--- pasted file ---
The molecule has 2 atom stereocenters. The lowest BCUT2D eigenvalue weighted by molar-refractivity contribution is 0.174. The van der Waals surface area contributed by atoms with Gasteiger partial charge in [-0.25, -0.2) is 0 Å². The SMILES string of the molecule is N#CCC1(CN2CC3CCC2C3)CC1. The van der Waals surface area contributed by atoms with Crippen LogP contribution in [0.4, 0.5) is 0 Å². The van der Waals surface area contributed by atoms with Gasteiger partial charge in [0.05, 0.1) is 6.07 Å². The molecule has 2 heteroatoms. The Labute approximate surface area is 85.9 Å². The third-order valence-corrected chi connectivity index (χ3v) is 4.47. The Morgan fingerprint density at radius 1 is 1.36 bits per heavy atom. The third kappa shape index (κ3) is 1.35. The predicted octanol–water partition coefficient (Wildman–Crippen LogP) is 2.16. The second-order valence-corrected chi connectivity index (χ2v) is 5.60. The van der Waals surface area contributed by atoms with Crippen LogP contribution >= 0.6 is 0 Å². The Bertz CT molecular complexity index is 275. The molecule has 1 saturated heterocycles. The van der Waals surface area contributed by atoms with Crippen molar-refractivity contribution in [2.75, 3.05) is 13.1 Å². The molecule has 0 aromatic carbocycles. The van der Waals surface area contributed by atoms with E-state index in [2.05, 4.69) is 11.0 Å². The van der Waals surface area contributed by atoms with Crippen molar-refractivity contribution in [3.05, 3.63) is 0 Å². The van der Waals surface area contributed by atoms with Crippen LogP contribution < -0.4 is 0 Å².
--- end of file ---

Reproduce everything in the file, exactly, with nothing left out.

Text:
The molecule has 2 atom stereocenters. The lowest BCUT2D eigenvalue weighted by molar-refractivity contribution is 0.174. The van der Waals surface area contributed by atoms with Gasteiger partial charge in [-0.25, -0.2) is 0 Å². The SMILES string of the molecule is N#CCC1(CN2CC3CCC2C3)CC1. The van der Waals surface area contributed by atoms with Crippen LogP contribution in [0.4, 0.5) is 0 Å². The van der Waals surface area contributed by atoms with Gasteiger partial charge in [0.05, 0.1) is 6.07 Å². The molecule has 2 heteroatoms. The Labute approximate surface area is 85.9 Å². The third-order valence-corrected chi connectivity index (χ3v) is 4.47. The Morgan fingerprint density at radius 1 is 1.36 bits per heavy atom. The third kappa shape index (κ3) is 1.35. The predicted octanol–water partition coefficient (Wildman–Crippen LogP) is 2.16. The second-order valence-corrected chi connectivity index (χ2v) is 5.60. The van der Waals surface area contributed by atoms with Crippen LogP contribution >= 0.6 is 0 Å². The Bertz CT molecular complexity index is 275. The molecule has 1 saturated heterocycles. The van der Waals surface area contributed by atoms with Crippen molar-refractivity contribution in [2.75, 3.05) is 13.1 Å². The molecule has 0 aromatic carbocycles. The van der Waals surface area contributed by atoms with E-state index in [2.05, 4.69) is 11.0 Å². The van der Waals surface area contributed by atoms with Crippen molar-refractivity contribution in [3.05, 3.63) is 0 Å². The van der Waals surface area contributed by atoms with Crippen LogP contribution < -0.4 is 0 Å².